Okay, here are some sobering statistics for ya. They may not be surprising, but the numbers sure scare me.
According to Sexual Information Council of the United States:
41.7% of LGBTQ youth do not feel safe in their school.
28% of queer teens drop out of school annually. That's three times the national average.
And according to 2005 report from Parents, Families and Friends of Lesbians and Gays (PFLAG)
95% of school counselling services have few or no gay, lesbian or bisexual resources. And ...
99% of school counselling services have little or no Transgender resources.
Thank goodness there are national campaigns like Ugly Ducklings, run by Hardy Girls Healthy Women, out there actually doing something about this quiet horror.
A great number of educators and activists agree that the bullying and harassment of lesbian, gay, bisexual, Transgender, queer and questioning students is a systemic issue. It seems to be built right into our schools, because it's the rare school that welcomes queer students and deals effectively with students, faculty and administration who bully or harass them. I recently received in the mail an Ugly Ducklings Community Action Kit. The kit contains not only a frightening effective collection of statistics, gathered from reliable sources; but there are also recommended solutions, gathered from an equal number of trustworthy sources as varied as The National Mental Health Association; The Gay, Lesbian, and Straight Education Network; and ReligiousTolerance.org.
Hardy Girls Healthy Women is an organisation based in the town of Waterville, Maine. But they're reaching out across the United States with their Ugly Ducklings program. The name of the program comes from the title of a play by Carolyn Gage. The play is set in a summer camp in Maine, where a group of young girls, their older counsellors, and the camp director deal with homophobia, bullying and harassment.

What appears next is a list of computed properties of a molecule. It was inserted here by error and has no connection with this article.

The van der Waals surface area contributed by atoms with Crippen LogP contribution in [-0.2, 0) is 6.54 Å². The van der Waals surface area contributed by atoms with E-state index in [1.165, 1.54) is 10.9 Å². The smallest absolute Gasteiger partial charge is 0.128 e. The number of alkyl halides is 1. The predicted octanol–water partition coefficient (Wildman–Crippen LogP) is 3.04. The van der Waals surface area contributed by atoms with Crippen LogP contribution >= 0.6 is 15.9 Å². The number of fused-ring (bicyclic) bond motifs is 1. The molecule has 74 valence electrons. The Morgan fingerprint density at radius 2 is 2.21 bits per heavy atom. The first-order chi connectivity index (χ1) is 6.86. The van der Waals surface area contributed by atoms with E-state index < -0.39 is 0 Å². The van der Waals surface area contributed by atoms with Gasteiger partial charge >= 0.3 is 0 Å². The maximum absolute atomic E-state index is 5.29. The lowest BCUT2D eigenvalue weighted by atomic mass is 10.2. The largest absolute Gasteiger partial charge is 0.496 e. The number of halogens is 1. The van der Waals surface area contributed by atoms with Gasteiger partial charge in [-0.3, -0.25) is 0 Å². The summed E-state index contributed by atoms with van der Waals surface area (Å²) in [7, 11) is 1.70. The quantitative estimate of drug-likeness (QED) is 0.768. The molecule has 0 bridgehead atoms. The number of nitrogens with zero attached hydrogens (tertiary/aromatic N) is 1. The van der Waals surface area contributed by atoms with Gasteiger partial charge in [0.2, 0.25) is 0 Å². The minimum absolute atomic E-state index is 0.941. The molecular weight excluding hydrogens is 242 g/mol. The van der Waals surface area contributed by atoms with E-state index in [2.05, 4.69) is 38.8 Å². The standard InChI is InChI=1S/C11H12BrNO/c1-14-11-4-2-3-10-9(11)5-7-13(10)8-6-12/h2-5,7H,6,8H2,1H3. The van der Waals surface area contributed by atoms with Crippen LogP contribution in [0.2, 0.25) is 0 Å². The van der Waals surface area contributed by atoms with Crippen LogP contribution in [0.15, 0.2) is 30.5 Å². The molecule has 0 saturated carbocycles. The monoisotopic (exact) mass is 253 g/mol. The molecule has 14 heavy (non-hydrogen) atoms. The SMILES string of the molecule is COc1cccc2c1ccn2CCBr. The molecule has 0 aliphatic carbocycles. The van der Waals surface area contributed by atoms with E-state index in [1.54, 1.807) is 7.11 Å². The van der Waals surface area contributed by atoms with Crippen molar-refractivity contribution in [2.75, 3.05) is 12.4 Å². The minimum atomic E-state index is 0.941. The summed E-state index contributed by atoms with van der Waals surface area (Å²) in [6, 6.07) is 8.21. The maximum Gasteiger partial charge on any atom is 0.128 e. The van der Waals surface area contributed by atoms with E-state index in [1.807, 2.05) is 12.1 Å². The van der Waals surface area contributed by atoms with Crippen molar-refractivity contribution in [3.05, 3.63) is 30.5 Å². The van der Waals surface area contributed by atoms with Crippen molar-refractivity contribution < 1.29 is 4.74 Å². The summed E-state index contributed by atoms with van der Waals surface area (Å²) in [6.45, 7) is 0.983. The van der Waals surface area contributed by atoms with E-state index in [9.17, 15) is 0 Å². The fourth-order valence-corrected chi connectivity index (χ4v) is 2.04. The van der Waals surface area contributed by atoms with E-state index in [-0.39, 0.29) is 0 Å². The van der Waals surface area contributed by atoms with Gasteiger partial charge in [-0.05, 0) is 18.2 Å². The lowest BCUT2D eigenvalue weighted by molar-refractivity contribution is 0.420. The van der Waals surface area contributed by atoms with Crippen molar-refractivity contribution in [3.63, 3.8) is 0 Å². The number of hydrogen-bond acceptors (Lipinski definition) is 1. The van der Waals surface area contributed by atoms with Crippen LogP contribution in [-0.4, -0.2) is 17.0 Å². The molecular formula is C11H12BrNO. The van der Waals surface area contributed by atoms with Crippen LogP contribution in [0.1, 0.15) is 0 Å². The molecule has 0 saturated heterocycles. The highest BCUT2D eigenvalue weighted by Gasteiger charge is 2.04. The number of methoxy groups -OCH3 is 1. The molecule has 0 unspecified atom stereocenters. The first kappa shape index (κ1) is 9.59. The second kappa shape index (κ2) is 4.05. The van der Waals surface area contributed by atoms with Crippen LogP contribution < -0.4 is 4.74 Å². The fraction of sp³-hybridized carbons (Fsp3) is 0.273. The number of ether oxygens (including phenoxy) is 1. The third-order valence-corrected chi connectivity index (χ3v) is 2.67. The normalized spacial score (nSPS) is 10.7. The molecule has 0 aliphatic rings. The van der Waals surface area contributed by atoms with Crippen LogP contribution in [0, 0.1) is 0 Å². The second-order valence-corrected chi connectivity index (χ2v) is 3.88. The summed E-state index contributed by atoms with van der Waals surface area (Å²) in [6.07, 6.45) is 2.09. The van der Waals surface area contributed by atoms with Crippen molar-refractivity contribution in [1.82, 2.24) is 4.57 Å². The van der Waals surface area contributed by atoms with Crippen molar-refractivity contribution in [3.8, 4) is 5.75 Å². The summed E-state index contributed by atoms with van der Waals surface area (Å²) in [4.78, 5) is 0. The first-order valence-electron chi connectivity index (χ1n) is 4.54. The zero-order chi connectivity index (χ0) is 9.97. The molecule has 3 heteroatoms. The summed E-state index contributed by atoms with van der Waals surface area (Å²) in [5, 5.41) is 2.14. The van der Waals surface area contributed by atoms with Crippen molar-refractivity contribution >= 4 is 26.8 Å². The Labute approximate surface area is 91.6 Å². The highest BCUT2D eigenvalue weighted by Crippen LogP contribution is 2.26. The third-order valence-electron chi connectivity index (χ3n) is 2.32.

I've not seen the full production of Ugly Ducklings, but the DVD packaged with the Ugly Ducklings Community Action Kit, contains a documentary about the making of the play. There are scenes from the play, and interviews with the cast and crew. This is good political theatre, way beyond politically correct diatribe. It's emotionally charged, unrelenting, and smart, smart, smart. The young multi-racial cast is excellent. You can see a trailer of the documentary online.
The campaign Ugly Ducklings, according to their mission statement, is "a national campaign to reduce bullying and harassment of lesbian, gay, bisexual, Transgender, and questioning youth." And there's something for everyone in the Community Action Kit. To mention just a few of the many helpful resources:
* A Safe Schools Check List
* An excellent list of definitions
* Ten easy-to-implement practical things educators can do
* Discussion questions for students, educators, and parents
* Advice on coming out
* An in-depth section on youth suicide: causes and ways to help those who are considering suicide
* Youth and adult workshops, as well as workshops for actors
* A satisfyingly rich resource guide
* An interactive DVD with the complete documentary
None of us has enough information on the subject of bullying and harassment, and most of us feel helpless when confronted with the reality of doing something about it. Please contact the fine folks of Hardy Girls Healthy Women. These folks are on the front line, they know what they're talking about, and they deserve our support. Contribute what you can to their great good work. Buy yourself a copy of the Community Action Kit, and get copies into the hands of schools near you. The Ugly Duckling Community Action Kit belongs in the hands of every educator and parent in this country. I can't think of a more appropriate action to take for the holiday season, or for any season you feel like saving lives.